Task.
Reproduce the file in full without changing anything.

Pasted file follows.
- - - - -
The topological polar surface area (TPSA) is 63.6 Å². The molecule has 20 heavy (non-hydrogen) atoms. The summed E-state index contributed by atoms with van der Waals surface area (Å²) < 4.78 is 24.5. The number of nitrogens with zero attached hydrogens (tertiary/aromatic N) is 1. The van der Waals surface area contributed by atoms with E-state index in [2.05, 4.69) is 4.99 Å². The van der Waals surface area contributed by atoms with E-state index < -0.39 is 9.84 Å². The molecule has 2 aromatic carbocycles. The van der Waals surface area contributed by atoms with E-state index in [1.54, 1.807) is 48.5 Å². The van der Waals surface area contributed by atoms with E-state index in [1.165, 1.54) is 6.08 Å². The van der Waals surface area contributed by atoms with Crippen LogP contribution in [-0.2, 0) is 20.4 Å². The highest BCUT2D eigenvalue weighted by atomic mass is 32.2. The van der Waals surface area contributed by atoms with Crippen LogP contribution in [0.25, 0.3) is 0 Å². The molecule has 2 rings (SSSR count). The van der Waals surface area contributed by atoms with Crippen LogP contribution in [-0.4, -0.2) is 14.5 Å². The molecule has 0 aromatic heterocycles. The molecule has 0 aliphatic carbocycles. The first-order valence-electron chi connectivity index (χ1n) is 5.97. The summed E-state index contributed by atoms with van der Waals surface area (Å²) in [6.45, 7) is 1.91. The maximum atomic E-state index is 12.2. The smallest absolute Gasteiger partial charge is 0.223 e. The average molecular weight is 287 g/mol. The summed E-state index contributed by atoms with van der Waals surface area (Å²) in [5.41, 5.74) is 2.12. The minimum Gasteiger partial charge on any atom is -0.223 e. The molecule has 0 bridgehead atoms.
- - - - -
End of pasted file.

The topological polar surface area (TPSA) is 63.6 Å². The molecule has 20 heavy (non-hydrogen) atoms. The summed E-state index contributed by atoms with van der Waals surface area (Å²) < 4.78 is 24.5. The number of nitrogens with zero attached hydrogens (tertiary/aromatic N) is 1. The van der Waals surface area contributed by atoms with E-state index in [2.05, 4.69) is 4.99 Å². The van der Waals surface area contributed by atoms with E-state index < -0.39 is 9.84 Å². The molecule has 2 aromatic carbocycles. The van der Waals surface area contributed by atoms with E-state index in [1.54, 1.807) is 48.5 Å². The van der Waals surface area contributed by atoms with E-state index in [1.165, 1.54) is 6.08 Å². The van der Waals surface area contributed by atoms with Crippen LogP contribution in [-0.2, 0) is 20.4 Å². The highest BCUT2D eigenvalue weighted by atomic mass is 32.2. The van der Waals surface area contributed by atoms with Crippen LogP contribution in [0.25, 0.3) is 0 Å². The molecule has 2 rings (SSSR count). The van der Waals surface area contributed by atoms with Crippen LogP contribution in [-0.4, -0.2) is 14.5 Å². The molecule has 0 aromatic heterocycles. The molecule has 0 aliphatic carbocycles. The first-order valence-electron chi connectivity index (χ1n) is 5.97. The summed E-state index contributed by atoms with van der Waals surface area (Å²) in [6.45, 7) is 1.91. The maximum atomic E-state index is 12.2. The smallest absolute Gasteiger partial charge is 0.223 e. The average molecular weight is 287 g/mol. The summed E-state index contributed by atoms with van der Waals surface area (Å²) in [5.41, 5.74) is 2.12. The minimum Gasteiger partial charge on any atom is -0.223 e. The molecule has 0 bridgehead atoms.